But old hatreds die hard, and some emotional baggage has been transplanted in this country. So when Muslim extremists murder Hindus in Kashmir, or India and Pakistan stare down each other with nuclear weapons, or thousands of Muslims are killed in riots by Hindu mobs in the Indian state of Gujarat, repercussions fan throughout the Desi diaspora as well.
Capitalism is a great salve, and Desi-Americans would rather focus on New World successes: their notable advances in education, their entrepreneurial zeal, the better lives they have made for themselves and their children. How much better to bridge those differences with noble enterprises such as FunAsiA, a Richardson for-profit cultural center that shows movies from Bombay (Bollywood), serves Indo-Pak food and offers Hindus and Muslims a place to celebrate events such as engagements and weddings. How much better to focus on festivals and traditions, which can offer some cultural clarity for their children, who can find no place in their emerging American identities for their parents' politics and whom some glibly call ABCDs--American-Born Confused Desis. How much better to focus on the game of cricket, where the playing field is level for Indian- and Pakistani-Americans and athleticism transcends religion and politics.
"These are only gestures," says Rashid Dara, president of the Pakistan Society of North Texas. "Our emotions are mild here. We want to be politically correct. But unless we address the root cause of the discontentment in our homelands, there will always be unspoken and unseen discontentment between us."
They came as soon as they could--doctors and medical students, scientists and engineers--part of the first wave of Desi immigration permitted by the United States in 1965 to fill shortages in the medical field. They came seeking jobs and education, and with the idea that they might make enough money to go back to the subcontinent. But when seduced by the opportunities this country afforded them, many gave up all thoughts of return. Instead, they sent for their relatives, some of whom were less educated and affluent, but many of whom were entrepreneurial as hell. They drove cabs or worked in convenience or dollar stores; they ran gas stations and motels until they could afford to buy them.
"It's a very common narrative, particularly in the motel business," says Pawan Dhingra, a professor of sociology at Oberlin College in Ohio who wrote his doctoral dissertation on second-generation Asian-Americans in Dallas. "They worked hard, lived for free on the premises, pooled their assets with other family members so they could buy one motel and then another. That's why approximately 40 percent of all motels in the U.S. are owned by Indian-Americans."
Although the '80s saw a gradual buildup in the local Desi community, by far the largest wave of migration came with the high-tech boom of the '90s. The magnet of Richardson's Telecom Corridor drew Desis to this area in droves. Their numbers practically doubled in a decade: 50,000 Pakistanis, 110,000 Indians, several thousand families from Bangladesh, Nepal and Sri Lanka combined.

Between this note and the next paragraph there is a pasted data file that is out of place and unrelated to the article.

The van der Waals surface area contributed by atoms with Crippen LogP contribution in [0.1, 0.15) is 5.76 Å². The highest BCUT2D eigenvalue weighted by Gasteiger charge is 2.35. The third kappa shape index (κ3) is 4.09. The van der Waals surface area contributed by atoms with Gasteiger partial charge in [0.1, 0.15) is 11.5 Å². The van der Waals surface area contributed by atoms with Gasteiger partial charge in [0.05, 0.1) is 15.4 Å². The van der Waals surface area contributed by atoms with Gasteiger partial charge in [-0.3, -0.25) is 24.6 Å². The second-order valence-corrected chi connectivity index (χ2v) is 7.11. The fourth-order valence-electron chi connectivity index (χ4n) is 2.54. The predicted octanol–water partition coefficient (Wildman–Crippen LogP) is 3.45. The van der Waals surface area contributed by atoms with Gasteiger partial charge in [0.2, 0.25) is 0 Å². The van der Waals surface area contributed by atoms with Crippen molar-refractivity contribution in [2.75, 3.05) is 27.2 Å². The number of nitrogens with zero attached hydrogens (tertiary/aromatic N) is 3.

They came with all their historic rivalries, which, over time, began to lose their emotional punch. "The whole saga reopens when we migrate to the West," says Dr. Anantha Babbili, dean of the College of Mass Communications at Middle Tennessee State University and formerly a professor of journalism at Texas Christian University. "Do we bring our historical baggage? Or do we re-establish ourselves here in the truest sense of what Hindus and Muslims were before the British divided us by religion: two tolerant cultures who peacefully coexisted?"
Ghouse says he chose the latter because it was what he had known as a child. He was born in the Indian state of Karnataka to Muslim parents, but his father was the mayor of the small town where they resided and "a real secular guy." Mike celebrated Christmas with his Christian neighbors, went to temple with his father's best friend, a Hindu, and drank tea in his home with untouchables, the lowest caste in the Indian culture. As a boy, he wrote poetry and short stories railing against prejudice, some of which were published in Indian magazines. During his college years in the '60s, he fell away from religion altogether, fashioning himself an atheist. "I was always a free bird." Never enamored of the socialistic tendencies of the ruling National Congress Party, he ached to move to America, partly, he says, because "I was a capitalist from day one."
An accountant who disliked being one, he nevertheless seized an opportunity to become an assistant comptroller in Saudi Arabia for a petrochemical engineering firm. He grew close to an American colleague from Richardson, who agreed to sponsor his visa application, which enabled him to come to this country as a student in 1980. Living with his friend in Richardson, he began working on his MBA at the University of Dallas. He didn't join the Desi community, however, associating more with Americans, particularly after he started dating a Pentecostal woman whom he would marry in 1981.